The American Health Care Act – we hardly knew ye.

What little most people knew about AHCA, they didn’t like, and they expressed that opposition loudly. Within the Republican House, some opposed the bill for watering down the Affordable Care Act (Obamacare) and rolling back its coverage increases. Others in the Freedom Caucus wanted Congress to repeal the law completely, something the Republican-led House and Senate approved in 2015 (Obama vetoed that bill).

Except for Anthem, the for-profit Blue Cross Blue Shield giant, few in the industry openly supported the AHCA bill. Physicians, hospitals, governors, and even the conservative Heritage Foundation came out against it.

With Democrats unified in opposition to repealing ACA, Speaker Paul Ryan needed to minimize losses within his own caucus for AHCA to pass the House and move to the Republican-led Senate, where it faced an even more uphill battle. Congressional opposition held firm and left the Republicans without the votes to pass AHCA on March 24. Ryan pulled the bill minutes before a planned vote and has no plans to resuscitate it. As Ryan said in his press conference, ACA is the law of the land for the foreseeable future.

Following the failed vote in the House, where does healthcare reform move under the Trump administration? The answer lies in the activities within the executive branch as well as possible smaller-scale legislation in Congress. After all, much of what passed in the Affordable Care Act could have been accomplished through rule-making from the Department of Health and Human Services and the Centers for Medicare & Medicaid Services.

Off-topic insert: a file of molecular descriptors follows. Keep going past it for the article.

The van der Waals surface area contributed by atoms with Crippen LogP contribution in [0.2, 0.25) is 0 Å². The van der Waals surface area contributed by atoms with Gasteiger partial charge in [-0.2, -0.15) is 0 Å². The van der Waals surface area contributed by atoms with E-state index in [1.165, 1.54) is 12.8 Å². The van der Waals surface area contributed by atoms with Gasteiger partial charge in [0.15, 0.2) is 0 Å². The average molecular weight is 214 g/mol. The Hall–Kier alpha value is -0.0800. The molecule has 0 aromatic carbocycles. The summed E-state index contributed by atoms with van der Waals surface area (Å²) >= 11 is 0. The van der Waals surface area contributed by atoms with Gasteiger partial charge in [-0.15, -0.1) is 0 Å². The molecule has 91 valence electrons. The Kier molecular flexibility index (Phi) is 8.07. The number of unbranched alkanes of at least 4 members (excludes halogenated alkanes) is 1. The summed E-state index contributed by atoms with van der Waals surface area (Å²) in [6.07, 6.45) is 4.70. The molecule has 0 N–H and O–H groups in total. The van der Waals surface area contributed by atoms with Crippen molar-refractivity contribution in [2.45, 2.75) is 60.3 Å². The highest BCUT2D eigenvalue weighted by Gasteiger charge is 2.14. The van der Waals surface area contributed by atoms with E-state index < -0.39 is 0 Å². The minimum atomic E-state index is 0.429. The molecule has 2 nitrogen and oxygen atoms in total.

The new administration and HHS Secretary Tom Price could loosen regulation. Price and CMS Director Seema Verma have encouraged states to seek waivers to restructure their programs. Such a move would likely lead to Medicaid expansion proposals with lower eligibility limits and work requirements for enrollees, both items the Obama administration rejected in waiver requests. While not a full-on block grant conversion, waivers and new regulations would accomplish some of what the AHCA sought to change in Medicaid. Individual states could seek waivers that shift to a block grant or per-member cap.

House GOP leaders have also signaled readiness to move on smaller initiatives. Rep. Greg Walden (R-Oregon) plans to focus on health insurance exchange markets and issues that could pull support from House Democrats. Chief among those issues is the reauthorization of the Children’s Health Insurance Program, which is one of the few healthcare issues with bipartisan support. It would likely sail through both chambers.

Stabilizing the health insurance exchange markets could be another avenue for bipartisanship. The exchanges in several states face severe challenges for 2018. With exchange options down in nearly every market and huge swaths of eastern Tennessee expected to have zero carriers in 2018, legislation that stabilizes the exchanges could draw some Democratic support.

AHCA would not have jettisoned the exchanges, and some form of fix will be on the House agenda. Insurers will almost certainly demand any legislation reform risk adjustment—the payments insurers receive for members with high claims—which could drive low-cost insurers like Molina Healthcare to leave that marketplace.

While AHCA is no longer a viable option, the industry should not take its eyes off the activities in the Trump administration and Congress. In those halls, the future of ACA and healthcare will be shaped in 2017.


To hear more on the evolving healthcare environment, attend our upcoming Webinar on June 27, titled “The Politics of U.S. Healthcare – Exchanges in the Trump Era.” Registration is available here (


This blog is part of a series of posts from DRG regarding the impact of the 2016 election on US healthcare. See our other blogs as they are added here (


For more on the exchanges and healthcare, follow Bill Melville @BillMelvilleDRG.


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